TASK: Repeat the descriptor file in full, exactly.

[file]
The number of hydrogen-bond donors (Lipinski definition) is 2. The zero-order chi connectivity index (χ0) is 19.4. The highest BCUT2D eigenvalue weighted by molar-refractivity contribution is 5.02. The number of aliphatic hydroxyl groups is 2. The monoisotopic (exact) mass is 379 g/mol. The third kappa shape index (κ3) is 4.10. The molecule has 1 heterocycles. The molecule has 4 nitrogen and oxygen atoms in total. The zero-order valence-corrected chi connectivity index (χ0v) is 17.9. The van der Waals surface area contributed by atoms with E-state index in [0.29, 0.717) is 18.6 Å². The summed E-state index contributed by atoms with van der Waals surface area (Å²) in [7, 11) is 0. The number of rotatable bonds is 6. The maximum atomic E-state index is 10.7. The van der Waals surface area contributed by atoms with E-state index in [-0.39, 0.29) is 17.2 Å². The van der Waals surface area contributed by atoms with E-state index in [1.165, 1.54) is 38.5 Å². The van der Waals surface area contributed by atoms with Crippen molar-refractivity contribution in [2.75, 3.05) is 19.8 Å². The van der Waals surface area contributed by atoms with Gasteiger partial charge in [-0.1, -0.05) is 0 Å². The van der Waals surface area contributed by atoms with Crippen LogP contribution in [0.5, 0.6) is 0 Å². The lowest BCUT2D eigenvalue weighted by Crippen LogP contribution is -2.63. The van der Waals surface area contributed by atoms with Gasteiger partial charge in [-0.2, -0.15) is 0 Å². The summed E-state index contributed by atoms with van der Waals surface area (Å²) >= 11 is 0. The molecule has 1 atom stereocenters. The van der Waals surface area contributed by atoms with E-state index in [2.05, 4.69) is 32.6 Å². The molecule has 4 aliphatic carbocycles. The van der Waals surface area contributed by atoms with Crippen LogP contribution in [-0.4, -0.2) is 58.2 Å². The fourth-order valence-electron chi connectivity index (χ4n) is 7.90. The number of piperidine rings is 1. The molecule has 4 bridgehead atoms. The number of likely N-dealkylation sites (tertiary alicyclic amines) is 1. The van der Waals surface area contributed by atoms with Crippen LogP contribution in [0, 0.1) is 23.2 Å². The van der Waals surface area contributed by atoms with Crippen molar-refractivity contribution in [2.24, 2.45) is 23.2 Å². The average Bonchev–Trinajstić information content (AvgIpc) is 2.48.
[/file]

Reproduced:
The number of hydrogen-bond donors (Lipinski definition) is 2. The zero-order chi connectivity index (χ0) is 19.4. The highest BCUT2D eigenvalue weighted by molar-refractivity contribution is 5.02. The number of aliphatic hydroxyl groups is 2. The monoisotopic (exact) mass is 379 g/mol. The third kappa shape index (κ3) is 4.10. The molecule has 1 heterocycles. The molecule has 4 nitrogen and oxygen atoms in total. The zero-order valence-corrected chi connectivity index (χ0v) is 17.9. The van der Waals surface area contributed by atoms with E-state index in [0.29, 0.717) is 18.6 Å². The summed E-state index contributed by atoms with van der Waals surface area (Å²) in [7, 11) is 0. The number of rotatable bonds is 6. The maximum atomic E-state index is 10.7. The van der Waals surface area contributed by atoms with E-state index in [-0.39, 0.29) is 17.2 Å². The van der Waals surface area contributed by atoms with E-state index in [1.165, 1.54) is 38.5 Å². The van der Waals surface area contributed by atoms with Crippen molar-refractivity contribution in [2.75, 3.05) is 19.8 Å². The van der Waals surface area contributed by atoms with Gasteiger partial charge in [-0.1, -0.05) is 0 Å². The van der Waals surface area contributed by atoms with Crippen LogP contribution in [0.5, 0.6) is 0 Å². The lowest BCUT2D eigenvalue weighted by Crippen LogP contribution is -2.63. The van der Waals surface area contributed by atoms with Gasteiger partial charge in [-0.2, -0.15) is 0 Å². The summed E-state index contributed by atoms with van der Waals surface area (Å²) >= 11 is 0. The molecule has 1 atom stereocenters. The van der Waals surface area contributed by atoms with E-state index in [2.05, 4.69) is 32.6 Å². The molecule has 4 aliphatic carbocycles. The van der Waals surface area contributed by atoms with Crippen LogP contribution in [-0.4, -0.2) is 58.2 Å². The fourth-order valence-electron chi connectivity index (χ4n) is 7.90. The number of piperidine rings is 1. The molecule has 4 bridgehead atoms. The number of likely N-dealkylation sites (tertiary alicyclic amines) is 1. The van der Waals surface area contributed by atoms with Crippen LogP contribution in [0, 0.1) is 23.2 Å². The van der Waals surface area contributed by atoms with Crippen molar-refractivity contribution in [2.24, 2.45) is 23.2 Å². The average Bonchev–Trinajstić information content (AvgIpc) is 2.48.